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Re: breaking load of main halyard

My cat is a PRIVILEGE 435 built in 1999.
I believe the halyard which broke was 16 years old and my have lost strength. I do not know whether it had a dynema or polyester core.

Hoisting the sail bay hand is possible but exhausting on a cat this size.
Tailing the electric winch by hand is wise but we found this procedure impractical:
- It is impractical for a single crew as the push button is not at foot level. -
- Leaving the halyard to the self-tailer leaves one hand free to push the button and the other free to secure the crew's position.
- It also leaves the eyes free to look up to sail, battens caught is lazyjacks, halyard flirting with spreaders, loose reefing lines ready to snag solar panels, etc..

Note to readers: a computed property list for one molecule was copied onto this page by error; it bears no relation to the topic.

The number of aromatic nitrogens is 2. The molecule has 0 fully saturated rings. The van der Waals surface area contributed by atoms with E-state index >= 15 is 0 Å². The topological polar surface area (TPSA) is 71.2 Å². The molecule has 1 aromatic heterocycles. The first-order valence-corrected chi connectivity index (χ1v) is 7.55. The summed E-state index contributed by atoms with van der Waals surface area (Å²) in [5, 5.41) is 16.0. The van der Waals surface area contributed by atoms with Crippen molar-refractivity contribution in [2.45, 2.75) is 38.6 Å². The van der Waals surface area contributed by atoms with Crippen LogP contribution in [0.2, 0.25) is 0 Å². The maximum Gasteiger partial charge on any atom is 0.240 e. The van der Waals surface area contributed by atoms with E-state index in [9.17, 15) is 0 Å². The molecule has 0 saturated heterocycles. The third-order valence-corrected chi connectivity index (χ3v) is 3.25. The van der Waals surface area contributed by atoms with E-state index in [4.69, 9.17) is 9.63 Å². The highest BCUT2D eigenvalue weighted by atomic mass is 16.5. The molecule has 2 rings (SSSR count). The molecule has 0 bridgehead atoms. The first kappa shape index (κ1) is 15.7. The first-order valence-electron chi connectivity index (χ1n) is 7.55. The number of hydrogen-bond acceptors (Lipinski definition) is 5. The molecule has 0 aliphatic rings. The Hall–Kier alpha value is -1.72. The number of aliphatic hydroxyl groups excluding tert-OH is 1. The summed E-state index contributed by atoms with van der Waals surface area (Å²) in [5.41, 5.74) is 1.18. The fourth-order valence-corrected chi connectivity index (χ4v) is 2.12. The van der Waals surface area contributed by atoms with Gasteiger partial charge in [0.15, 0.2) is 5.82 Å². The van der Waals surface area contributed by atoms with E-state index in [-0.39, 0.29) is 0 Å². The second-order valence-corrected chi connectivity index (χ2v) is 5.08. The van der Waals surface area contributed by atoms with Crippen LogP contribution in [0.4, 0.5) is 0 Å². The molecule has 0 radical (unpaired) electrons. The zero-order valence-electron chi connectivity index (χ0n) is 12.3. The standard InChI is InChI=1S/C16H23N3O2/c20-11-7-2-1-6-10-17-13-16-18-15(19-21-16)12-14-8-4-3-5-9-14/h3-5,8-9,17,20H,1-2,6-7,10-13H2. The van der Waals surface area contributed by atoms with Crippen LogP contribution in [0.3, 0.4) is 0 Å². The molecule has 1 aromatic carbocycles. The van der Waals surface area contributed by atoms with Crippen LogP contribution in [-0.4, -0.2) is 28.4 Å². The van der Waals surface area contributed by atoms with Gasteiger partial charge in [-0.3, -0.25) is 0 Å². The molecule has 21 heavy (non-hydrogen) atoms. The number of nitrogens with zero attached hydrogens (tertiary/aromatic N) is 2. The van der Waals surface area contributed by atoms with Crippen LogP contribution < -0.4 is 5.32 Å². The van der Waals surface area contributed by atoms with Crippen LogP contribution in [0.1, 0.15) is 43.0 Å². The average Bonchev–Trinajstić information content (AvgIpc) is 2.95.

- When hoisting the main sail our rule is silence aboard so we can hear the faintest change of noise the winch makes when it meets resistance.
- The halyard is blue and the 4 pieces of outer sheath spliced in where the clutch bites are bright red. We stop hoisting consistently with 1' accuracy. If we pay attention, the risk of over winching is nil.
- We never leave this manoeuvre to inexperienced crews.
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Old 01-06-2016, 23:31   #26
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Re: breaking load of main halyard

]
Quote:
Originally Posted by GALAWA View Post
My cat is a PRIVILEGE 435 built in 1999.
I believe the halyard which broke was 16 years old and my have lost strength. I do not know whether it had a dynema or polyester core.